An inspired partnership began to evolve when Gomes danced Romeo with Paloma Herrera as his Juliet. By 2002, when they performed their first Giselle, the pairing had blossomed into full-blown stage magic. Gomes brought out Herrera’s inner warmth and gave her a sense of freedom. “We like to push the envelope,” he says, “and try to find something new in the characters.”
Marcelo Gomes and Paloma Herrera in Swan Lake. Photo by Rosalie O'Connor, Courtesy ABT.
Herrera says, “From the beginning I felt very, very comfortable working with Marcelo. We always try to take it to the next level. We have the same point of view about how it should be, and we talk it out.” Herrera laughs and admits, “Marcelo energizes me. Even if I’m tired or something hurts, after working together we leave the studio feeling fulfilled.”
Gomes feels that partnering is basically about responding. He talks about some of the other ballerinas and how they differ. About Veronica Part, with whom he dances Swan Lake, Gomes says, “She is the ultimate Russian ballerina. She just becomes this creature-swan who is wrapping those wings around me. She almost overwhelms me.” By contrast, “Dancing with petite ballerina Xiomara Reyes is so great, I can play with partnering her—the only challenge is to keep her on the ground!” And about Gillian Murphy, with whom he dances in Raymonda and Sylvia, he says, “Gillian is amazing and so honest that you are living every single moment onstage.”
McKenzie says, “Marcelo is great with everybody, and everyone wants to dance with him. But the truth is, Paloma benefits the most from him as a partner. He makes her feel safe, makes her open up. They both feel that.”
When he first came to ABT, Gomes thought he would only be a classical dancer. “I was frightened to move my body in a different way than I was trained.” Encouraged by McKenzie to try modern works, he discovered he had a more contemporary edge when working with William Forsythe on his complex ballet, workwithinwork.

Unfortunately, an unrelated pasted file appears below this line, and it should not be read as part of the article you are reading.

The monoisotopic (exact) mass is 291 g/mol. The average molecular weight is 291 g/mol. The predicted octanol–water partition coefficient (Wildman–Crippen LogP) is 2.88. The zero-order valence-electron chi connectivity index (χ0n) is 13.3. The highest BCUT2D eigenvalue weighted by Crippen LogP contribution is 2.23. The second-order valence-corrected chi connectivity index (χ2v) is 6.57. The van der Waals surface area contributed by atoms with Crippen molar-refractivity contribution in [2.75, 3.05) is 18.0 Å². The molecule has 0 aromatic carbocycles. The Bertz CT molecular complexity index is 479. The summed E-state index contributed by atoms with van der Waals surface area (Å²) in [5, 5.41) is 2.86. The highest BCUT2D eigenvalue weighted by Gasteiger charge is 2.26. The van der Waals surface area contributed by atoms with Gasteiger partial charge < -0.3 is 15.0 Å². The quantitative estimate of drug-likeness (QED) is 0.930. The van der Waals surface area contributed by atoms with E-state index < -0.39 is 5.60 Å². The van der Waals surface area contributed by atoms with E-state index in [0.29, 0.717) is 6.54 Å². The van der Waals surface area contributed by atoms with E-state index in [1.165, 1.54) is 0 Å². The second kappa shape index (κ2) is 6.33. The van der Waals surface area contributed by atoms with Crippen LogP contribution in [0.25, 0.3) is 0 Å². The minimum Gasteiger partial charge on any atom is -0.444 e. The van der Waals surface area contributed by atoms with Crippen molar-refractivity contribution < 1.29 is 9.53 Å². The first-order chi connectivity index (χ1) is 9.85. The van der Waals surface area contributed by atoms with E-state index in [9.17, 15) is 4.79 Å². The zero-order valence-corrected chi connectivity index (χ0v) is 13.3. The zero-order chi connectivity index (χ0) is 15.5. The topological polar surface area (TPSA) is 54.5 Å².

During ABT’s fall seasons of smaller works at New York City Center, Gomes became a veritable dancing machine, performing two and three ballets nearly every night. And at the Metropolitan Opera House in the spring, he alternated two and even three roles in full-length ballets. “I loved being on both sides of the big ballets,” says Gomes. He kept up this hectic pace until 2005, when an ankle injury and surgery took him out of the lineup for six months.
Gomes is back in action. This spring he will be performing his two favorite roles—Romeo and Albrecht. “Albrecht is so romantic, but also a little bit evil. He lies to Giselle and there is that whole subplot that is so intriguing for me.” He is also cast as the Prince in Kudelka’s new Cinderella, and other prince roles. No more double casting. After his injury, he has become more prudent about choosing his schedule. “Four years ago I wanted to do everything. Now I think, ‘Your muscles need to breathe and your mind needs to settle.’ ”
Looking to the future, Gomes wants to choreograph. “I hear music and I see people doing steps.” He will have the opportunity this summer working with ABT’s Studio Company.
Astrida Woods writes on dance for Show Business, Playbill, and Dance Magazine.
At top: Marcelo Gomes with Paloma Herrera in William Forsythe's workwithinwork. Photo by Marty Sohl, Courtesy ABT.